As Murphy recently highlighted in a virtual scent tour of the exhibition, there was a dazzling synergy between the popular scents of the late ’70s and the Studio 54 regulars that became their celebrity faces. There was the late actress and model Margaux Hemingway, who was the face of Fabergé’s Babe fragrance, which became its highest-selling women’s fragrance worldwide, as well as the fashion designers who congregated at Studio 54 and released eponymous fragrances during that era: Halston, Diane von Furstenberg, Stephen Burrows, and Calvin Klein among others. “Tastes in fragrance shift over time, but an evening at Studio 54 seemed to call for something that would make a bold statement,” says Murphy.
On that note, both in impact and ubiquity, there was no scent more synonymous with Studio 54 than YSL’s iconic, best-selling Opium perfume. The spicy, sensual blend of jasmine, vanilla & myrrh was worn by many of the club’s party-goers who relished its sexiness and unapologetic decadence. “I travelled with my toothbrush and Opium 1978,” says makeup artist and Studio 54 fixture Sandy Linter of toting her signature scent around while she was living the decade’s work-hard-play-hard lifestyle. “The 1970s were an era of heady white floral perfumes, and since flowers like jasmine and tuberose can smell elegant and a little dirty at the same time, those were a good fit for disco nights,” adds Murphy.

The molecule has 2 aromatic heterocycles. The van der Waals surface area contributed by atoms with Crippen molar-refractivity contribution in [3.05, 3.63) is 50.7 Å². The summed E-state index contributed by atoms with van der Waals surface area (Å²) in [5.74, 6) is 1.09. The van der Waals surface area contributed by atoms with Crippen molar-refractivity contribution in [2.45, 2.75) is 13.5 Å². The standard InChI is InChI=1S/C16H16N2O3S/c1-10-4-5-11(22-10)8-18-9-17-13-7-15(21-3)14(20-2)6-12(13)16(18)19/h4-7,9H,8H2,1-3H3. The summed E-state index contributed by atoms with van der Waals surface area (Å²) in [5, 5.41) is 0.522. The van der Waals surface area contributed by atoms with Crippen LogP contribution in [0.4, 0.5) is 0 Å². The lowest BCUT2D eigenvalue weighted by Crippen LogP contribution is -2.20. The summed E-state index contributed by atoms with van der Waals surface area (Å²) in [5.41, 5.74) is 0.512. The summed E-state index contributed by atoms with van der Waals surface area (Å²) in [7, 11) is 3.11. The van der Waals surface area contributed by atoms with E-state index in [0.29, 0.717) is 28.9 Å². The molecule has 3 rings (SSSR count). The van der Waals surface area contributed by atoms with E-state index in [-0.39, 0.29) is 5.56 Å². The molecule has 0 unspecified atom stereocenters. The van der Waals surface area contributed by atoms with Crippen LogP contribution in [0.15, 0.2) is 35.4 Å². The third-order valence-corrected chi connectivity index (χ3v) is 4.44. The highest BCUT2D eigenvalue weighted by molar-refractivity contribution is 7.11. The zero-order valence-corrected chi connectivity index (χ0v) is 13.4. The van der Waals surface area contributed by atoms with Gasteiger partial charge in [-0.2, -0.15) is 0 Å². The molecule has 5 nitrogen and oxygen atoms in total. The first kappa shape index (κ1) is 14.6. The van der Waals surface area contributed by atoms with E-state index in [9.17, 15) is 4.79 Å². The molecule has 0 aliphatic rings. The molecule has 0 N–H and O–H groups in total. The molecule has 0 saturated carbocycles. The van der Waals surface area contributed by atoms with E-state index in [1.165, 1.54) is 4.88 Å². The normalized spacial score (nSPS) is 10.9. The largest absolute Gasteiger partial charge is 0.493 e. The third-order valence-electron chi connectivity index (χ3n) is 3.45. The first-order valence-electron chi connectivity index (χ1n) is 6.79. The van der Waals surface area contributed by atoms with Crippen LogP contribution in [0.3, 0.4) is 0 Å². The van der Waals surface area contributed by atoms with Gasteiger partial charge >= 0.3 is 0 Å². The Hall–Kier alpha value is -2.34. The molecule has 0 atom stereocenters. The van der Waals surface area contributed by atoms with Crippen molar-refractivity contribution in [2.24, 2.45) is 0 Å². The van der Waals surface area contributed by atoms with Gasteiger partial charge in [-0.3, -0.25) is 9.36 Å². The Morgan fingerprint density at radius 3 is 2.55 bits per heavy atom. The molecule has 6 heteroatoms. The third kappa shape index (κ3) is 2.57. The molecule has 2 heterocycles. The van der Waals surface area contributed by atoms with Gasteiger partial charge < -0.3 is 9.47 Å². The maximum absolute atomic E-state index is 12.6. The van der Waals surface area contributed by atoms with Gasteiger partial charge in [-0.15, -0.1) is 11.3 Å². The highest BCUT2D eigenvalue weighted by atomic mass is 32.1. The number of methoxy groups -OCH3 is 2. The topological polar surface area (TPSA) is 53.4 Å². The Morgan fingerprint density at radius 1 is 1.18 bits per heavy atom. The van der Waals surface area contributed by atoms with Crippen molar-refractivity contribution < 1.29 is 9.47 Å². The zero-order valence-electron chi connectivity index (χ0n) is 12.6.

From its very introduction, YSL’s Opium has been steeped in lore. “The celebration for Opium’s American launch was more extravagant than any fragrance-related event that had come before,” explains Murphy of the infamous party, which began with a gathering at South Street Seaport, on a tall ship decorated to the nines, continued with a viewing of fireworks over the East River, and ended with a late-night party at (where else but?) Studio 54. “The guests weren’t just beauty and fashion industry types—Diana Vreeland was there, but so were Cher, Grace Jones, and Truman Capote,” she adds. The way Murphy sees it, the evening encompassed the spirit of Studio 54 as a whole. “It was over-the-top, boundary-breaking, headline-making, a potent mix of celebrity and fashion and nightlife,” says Murphy.